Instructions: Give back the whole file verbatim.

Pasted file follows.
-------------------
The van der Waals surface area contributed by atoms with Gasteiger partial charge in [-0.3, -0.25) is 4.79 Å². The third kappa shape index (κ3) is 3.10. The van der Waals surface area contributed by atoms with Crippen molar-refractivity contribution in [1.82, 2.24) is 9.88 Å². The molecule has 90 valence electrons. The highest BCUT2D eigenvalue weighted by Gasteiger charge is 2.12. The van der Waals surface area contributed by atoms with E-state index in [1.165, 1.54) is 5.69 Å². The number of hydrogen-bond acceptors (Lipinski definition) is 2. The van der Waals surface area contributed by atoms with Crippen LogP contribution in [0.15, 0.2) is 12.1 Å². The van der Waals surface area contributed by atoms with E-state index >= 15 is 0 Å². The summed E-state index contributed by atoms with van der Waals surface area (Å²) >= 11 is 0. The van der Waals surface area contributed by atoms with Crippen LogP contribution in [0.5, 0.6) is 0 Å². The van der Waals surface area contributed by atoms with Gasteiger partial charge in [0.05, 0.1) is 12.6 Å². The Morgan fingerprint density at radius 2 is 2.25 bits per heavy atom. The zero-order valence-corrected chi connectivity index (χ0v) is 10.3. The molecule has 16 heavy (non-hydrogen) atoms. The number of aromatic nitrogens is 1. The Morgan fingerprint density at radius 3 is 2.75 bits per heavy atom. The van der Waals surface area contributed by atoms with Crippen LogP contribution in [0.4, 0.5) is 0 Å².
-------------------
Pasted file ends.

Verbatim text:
The van der Waals surface area contributed by atoms with Gasteiger partial charge in [-0.3, -0.25) is 4.79 Å². The third kappa shape index (κ3) is 3.10. The van der Waals surface area contributed by atoms with Crippen molar-refractivity contribution in [1.82, 2.24) is 9.88 Å². The molecule has 90 valence electrons. The highest BCUT2D eigenvalue weighted by Gasteiger charge is 2.12. The van der Waals surface area contributed by atoms with E-state index in [1.165, 1.54) is 5.69 Å². The number of hydrogen-bond acceptors (Lipinski definition) is 2. The van der Waals surface area contributed by atoms with Crippen LogP contribution in [0.15, 0.2) is 12.1 Å². The van der Waals surface area contributed by atoms with E-state index >= 15 is 0 Å². The summed E-state index contributed by atoms with van der Waals surface area (Å²) >= 11 is 0. The van der Waals surface area contributed by atoms with Crippen LogP contribution in [0.5, 0.6) is 0 Å². The van der Waals surface area contributed by atoms with Gasteiger partial charge in [0.05, 0.1) is 12.6 Å². The Morgan fingerprint density at radius 2 is 2.25 bits per heavy atom. The zero-order valence-corrected chi connectivity index (χ0v) is 10.3. The molecule has 16 heavy (non-hydrogen) atoms. The number of aromatic nitrogens is 1. The Morgan fingerprint density at radius 3 is 2.75 bits per heavy atom. The van der Waals surface area contributed by atoms with Crippen LogP contribution in [0.4, 0.5) is 0 Å².